When news broke that Into the Woods, one of the most popular works by the immensely celebrated Stephen Sondheim, would be made into a movie, there was plenty of excitement to go around. When that news included the fact that it would be produced by Walt Disney Studios, however, that excitement was more than a little dampened. Many fans, myself included, were worried that the squeaky clean company with a penchant for glossing over (or straight-up re-writing) anything objectionable in a fairy tale would make drastic changes to the musical and its very adult overtones.
When Playbill released some comments Sondheim made regarding the film’s production, it seemed all our fears were realized.
According to the article, Sondheim revealed that Disney executives had objections to Rapunzel’s death, the Prince’s dalliance with the Baker’s Wife, and the Wolf being an allegory for a sexual predator. How now does the witch get to introduce “Children Will Listen” without first witnessing her foster daughter’s death? What of the songs “Any Moment” and “Moments in the Woods”, which weave in and out of the brief passion between Cinderella’s Prince and the Baker’s Wife? Losing “Moments in the Woods” means losing the Baker’s Wife’s only solo as well as the resolution of her character arc.
Sondheim was addressing a group of high school theatre teachers at the time, and discussing the practice of censoring theatrical content for school-age children. This context is important to remember because while it was reported as though Sondheim were giving official word on the movie’s content, he was merely relating it to the discussion at hand. He admitted to not having seen a finished product at the time and stated that he would have the same concerns were he in the producers’ position.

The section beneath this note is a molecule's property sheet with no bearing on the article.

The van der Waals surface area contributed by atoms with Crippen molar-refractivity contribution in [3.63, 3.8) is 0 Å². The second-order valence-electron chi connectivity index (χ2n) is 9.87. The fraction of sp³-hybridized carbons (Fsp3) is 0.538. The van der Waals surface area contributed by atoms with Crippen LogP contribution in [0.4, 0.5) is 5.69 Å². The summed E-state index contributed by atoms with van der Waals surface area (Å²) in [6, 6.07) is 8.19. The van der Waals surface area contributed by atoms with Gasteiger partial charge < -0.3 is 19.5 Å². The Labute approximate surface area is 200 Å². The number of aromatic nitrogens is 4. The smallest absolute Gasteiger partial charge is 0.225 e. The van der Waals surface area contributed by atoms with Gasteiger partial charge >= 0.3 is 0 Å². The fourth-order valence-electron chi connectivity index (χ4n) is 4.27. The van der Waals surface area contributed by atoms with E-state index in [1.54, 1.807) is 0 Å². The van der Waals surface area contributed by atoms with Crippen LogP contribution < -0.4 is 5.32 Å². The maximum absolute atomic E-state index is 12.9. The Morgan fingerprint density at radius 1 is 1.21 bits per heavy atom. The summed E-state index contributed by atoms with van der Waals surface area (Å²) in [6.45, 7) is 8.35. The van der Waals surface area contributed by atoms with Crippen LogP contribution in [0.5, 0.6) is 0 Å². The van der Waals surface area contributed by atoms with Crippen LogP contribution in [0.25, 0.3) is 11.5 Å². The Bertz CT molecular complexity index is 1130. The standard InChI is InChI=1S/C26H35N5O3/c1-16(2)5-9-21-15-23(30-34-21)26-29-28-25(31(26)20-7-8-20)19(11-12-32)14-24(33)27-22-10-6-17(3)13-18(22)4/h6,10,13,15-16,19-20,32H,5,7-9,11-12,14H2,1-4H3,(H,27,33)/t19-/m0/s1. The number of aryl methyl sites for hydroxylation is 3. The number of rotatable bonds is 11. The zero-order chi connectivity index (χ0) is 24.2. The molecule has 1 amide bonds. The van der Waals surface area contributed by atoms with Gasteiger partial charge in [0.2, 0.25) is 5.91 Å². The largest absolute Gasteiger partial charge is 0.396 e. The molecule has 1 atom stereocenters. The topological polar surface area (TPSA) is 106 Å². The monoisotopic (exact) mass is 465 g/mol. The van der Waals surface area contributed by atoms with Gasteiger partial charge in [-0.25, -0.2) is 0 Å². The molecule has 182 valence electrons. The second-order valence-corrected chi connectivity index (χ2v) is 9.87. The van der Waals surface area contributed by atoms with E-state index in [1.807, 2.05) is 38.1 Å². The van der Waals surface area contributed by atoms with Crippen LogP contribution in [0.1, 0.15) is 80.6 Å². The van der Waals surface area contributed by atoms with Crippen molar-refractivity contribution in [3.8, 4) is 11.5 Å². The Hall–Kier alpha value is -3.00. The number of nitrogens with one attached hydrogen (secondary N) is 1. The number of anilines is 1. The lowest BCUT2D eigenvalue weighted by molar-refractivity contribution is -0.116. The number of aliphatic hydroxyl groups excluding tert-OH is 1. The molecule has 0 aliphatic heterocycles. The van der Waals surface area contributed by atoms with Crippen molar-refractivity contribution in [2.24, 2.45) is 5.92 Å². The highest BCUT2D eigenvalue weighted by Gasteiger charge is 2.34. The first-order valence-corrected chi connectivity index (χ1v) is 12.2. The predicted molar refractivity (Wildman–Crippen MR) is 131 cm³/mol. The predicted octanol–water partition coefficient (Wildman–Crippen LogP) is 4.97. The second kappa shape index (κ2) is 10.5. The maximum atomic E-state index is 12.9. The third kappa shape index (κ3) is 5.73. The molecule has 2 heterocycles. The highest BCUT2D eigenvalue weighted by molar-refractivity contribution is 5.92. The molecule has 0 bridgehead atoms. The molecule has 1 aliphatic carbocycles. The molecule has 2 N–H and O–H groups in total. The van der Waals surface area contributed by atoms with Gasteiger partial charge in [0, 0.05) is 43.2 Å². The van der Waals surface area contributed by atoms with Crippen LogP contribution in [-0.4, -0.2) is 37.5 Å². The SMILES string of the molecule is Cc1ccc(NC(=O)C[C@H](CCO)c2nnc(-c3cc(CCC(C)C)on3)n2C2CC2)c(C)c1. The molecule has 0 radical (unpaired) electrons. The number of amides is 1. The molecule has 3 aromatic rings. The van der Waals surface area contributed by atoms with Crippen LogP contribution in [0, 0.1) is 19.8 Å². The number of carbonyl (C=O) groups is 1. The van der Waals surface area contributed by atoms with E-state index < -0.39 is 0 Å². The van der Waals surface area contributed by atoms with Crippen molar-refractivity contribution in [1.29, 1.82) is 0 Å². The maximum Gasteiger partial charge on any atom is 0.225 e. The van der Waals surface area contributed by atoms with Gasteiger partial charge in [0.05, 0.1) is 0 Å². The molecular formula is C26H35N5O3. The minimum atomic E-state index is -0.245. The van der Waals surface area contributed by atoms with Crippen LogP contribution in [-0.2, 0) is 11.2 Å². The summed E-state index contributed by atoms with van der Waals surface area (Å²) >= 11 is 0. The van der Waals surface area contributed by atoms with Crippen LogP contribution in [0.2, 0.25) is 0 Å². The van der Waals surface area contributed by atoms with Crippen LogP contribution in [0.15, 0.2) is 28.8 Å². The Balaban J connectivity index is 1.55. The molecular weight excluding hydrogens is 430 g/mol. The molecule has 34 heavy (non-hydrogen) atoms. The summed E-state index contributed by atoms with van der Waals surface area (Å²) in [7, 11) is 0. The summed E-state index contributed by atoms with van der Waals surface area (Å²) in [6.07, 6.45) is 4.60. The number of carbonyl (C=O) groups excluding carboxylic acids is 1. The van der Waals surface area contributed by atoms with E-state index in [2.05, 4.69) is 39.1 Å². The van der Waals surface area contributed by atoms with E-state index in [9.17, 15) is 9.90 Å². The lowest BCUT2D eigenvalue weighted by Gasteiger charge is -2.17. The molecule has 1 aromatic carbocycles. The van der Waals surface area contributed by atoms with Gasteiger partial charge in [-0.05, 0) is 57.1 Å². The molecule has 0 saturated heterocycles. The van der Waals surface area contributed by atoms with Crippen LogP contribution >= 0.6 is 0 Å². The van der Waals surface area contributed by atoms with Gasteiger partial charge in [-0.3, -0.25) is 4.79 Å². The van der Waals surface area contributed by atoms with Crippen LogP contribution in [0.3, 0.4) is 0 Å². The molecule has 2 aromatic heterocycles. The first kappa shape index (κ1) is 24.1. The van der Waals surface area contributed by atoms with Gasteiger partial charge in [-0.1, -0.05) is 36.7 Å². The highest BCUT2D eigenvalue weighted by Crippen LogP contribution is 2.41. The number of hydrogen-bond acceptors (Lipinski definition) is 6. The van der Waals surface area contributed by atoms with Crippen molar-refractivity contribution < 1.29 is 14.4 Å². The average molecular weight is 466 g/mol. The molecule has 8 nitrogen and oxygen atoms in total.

Unfortunately, as is often the case with fans facing revisions to a well-loved story, a lot of us had knee-jerk reactions to the news and let our frustrations be heard, without really considering the full context of the statements. Most of us only heard (and indeed, many sites only reported) key words such as “cut” “censored” and “altered” and thought all hope was lost.
Thankfully, being the awesome guy he is, Sondheim clarified his words in order to assuage his fans’ fears.
In a statement released to Playbill, the composer reiterated that he only stated that there were concerns on Disney’s part over the content of the musical and that certain things were “probably cut”. He stated that he had the opportunity to see a rough cut of the film soon after the meeting and “can happily report that it is not only a faithful adaptation of the show, it is a first-rate movie.”
While it’s certainly in his own interest to speak well of the movie prior to its opening, I have a lot of respect for Stephen Sondheim and his word. If he truly felt the project had failed to live up to its potential, I believe he would let it be known, or at least not blatantly lie about it. With that in mind, I believe Into the Woods fans can rest a little easier and look forward to the film’s Christmas release with more hope than trepidation.